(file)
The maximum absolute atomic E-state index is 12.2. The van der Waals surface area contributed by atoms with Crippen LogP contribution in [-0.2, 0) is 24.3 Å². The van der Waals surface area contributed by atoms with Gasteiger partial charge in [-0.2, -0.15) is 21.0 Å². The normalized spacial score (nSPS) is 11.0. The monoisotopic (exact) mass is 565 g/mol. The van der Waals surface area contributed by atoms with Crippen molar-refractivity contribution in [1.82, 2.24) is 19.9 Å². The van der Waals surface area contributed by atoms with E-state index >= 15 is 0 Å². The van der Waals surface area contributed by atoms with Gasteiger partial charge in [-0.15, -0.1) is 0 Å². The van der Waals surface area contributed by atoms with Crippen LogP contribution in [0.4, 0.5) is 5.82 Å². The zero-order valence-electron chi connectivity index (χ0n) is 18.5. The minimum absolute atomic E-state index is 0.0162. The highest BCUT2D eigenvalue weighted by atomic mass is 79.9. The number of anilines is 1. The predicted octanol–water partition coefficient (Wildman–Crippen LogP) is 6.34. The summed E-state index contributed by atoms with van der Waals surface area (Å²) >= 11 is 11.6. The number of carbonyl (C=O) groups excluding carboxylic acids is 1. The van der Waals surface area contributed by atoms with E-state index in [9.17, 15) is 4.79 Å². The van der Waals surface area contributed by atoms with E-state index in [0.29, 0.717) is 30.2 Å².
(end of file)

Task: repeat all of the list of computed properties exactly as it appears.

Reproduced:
The maximum absolute atomic E-state index is 12.2. The van der Waals surface area contributed by atoms with Crippen LogP contribution in [-0.2, 0) is 24.3 Å². The van der Waals surface area contributed by atoms with Gasteiger partial charge in [-0.2, -0.15) is 21.0 Å². The normalized spacial score (nSPS) is 11.0. The monoisotopic (exact) mass is 565 g/mol. The van der Waals surface area contributed by atoms with Crippen molar-refractivity contribution in [1.82, 2.24) is 19.9 Å². The van der Waals surface area contributed by atoms with E-state index >= 15 is 0 Å². The van der Waals surface area contributed by atoms with Gasteiger partial charge in [-0.15, -0.1) is 0 Å². The van der Waals surface area contributed by atoms with Crippen LogP contribution in [0.4, 0.5) is 5.82 Å². The zero-order valence-electron chi connectivity index (χ0n) is 18.5. The minimum absolute atomic E-state index is 0.0162. The highest BCUT2D eigenvalue weighted by atomic mass is 79.9. The number of anilines is 1. The predicted octanol–water partition coefficient (Wildman–Crippen LogP) is 6.34. The summed E-state index contributed by atoms with van der Waals surface area (Å²) >= 11 is 11.6. The number of carbonyl (C=O) groups excluding carboxylic acids is 1. The van der Waals surface area contributed by atoms with E-state index in [9.17, 15) is 4.79 Å². The van der Waals surface area contributed by atoms with E-state index in [0.29, 0.717) is 30.2 Å².